If you're like me, then you've been trained to always put your very best foot forward in applications, even if that means maybe talking yourself up and over the top. In a job application, this makes sense. You want to outshine your competitors.  In Peace Corps, your ability to type 110 words per minute doesn't count for nearly as much as your ability to communicate, appreciate other cultures, or overcome adversity.  When writing your application, essays, and even answering medical questions, repeat after me: Be Yourself.  Don't exaggerate yourself, try to oversell your abilities, or create a new personality for yourself.  Once you get your invite and begin training, you'll find that everyone's true colors show eventually. If you're not sure what those colors are just yet, that's okay. Just don't make yourself up on the spot. Share your best aspects in your application, but also demonstrate your ability to practice self-introspection by admitting to your weaknesses as a person. The more honest you are with yourself and on your application, the better Peace Corps will be able to place you in the right country and job sector for you.  Plus, this is the first of many chances you'll have to get to know yourself better - something you'll encounter over and over again during your service.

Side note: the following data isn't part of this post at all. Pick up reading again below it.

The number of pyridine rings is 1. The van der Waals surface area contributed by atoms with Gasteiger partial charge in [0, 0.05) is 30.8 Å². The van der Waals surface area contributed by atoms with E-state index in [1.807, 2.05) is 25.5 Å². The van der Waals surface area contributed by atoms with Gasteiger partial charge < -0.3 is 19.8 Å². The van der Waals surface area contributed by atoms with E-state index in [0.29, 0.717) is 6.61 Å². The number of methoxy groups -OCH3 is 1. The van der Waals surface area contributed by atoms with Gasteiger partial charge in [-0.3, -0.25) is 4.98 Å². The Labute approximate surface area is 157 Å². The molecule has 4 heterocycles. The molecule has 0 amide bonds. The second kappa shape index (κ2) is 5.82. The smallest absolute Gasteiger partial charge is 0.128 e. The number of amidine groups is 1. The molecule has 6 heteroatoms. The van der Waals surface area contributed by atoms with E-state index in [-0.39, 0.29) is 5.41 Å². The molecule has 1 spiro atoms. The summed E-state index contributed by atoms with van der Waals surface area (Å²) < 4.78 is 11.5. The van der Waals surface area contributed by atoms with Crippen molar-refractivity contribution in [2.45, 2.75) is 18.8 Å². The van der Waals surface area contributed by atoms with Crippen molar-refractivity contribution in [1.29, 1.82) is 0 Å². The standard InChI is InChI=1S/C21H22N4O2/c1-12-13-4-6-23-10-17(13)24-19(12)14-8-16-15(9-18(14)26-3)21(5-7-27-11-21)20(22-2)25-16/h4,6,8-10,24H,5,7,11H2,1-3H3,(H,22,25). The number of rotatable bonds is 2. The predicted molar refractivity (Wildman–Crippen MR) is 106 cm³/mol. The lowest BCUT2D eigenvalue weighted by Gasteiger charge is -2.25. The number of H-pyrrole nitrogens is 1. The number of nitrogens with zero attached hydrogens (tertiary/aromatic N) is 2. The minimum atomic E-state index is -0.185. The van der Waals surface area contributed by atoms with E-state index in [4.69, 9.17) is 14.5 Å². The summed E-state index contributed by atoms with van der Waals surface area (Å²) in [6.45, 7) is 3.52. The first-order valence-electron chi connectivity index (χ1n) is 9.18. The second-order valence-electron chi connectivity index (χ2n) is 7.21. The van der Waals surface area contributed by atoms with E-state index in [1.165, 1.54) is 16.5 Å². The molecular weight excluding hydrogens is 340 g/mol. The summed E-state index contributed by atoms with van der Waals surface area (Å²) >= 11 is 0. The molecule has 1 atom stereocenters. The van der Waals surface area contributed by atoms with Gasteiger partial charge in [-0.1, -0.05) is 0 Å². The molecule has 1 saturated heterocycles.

The application process to Peace Corps service can be tough, and it's meant to be. It's just the first step in what will be the hardest job you'll ever love (cheesy but true). Don't give up, and remember that you're joining a giant family of applicants, trainees, volunteers, and those who have returned home from their service - and we're here for you.  Reach out to us, attend Peace Corps events in your area, and if Peace Corps service calls to you, don't let anything (especially an application) stand in your way.

*If you have questions about this post or anything about Peace Corps service, please feel free to contact me through my personal blog at www.hannahgoesfishing.wordpress.com under the "contact me" tab.*

hannah_4.png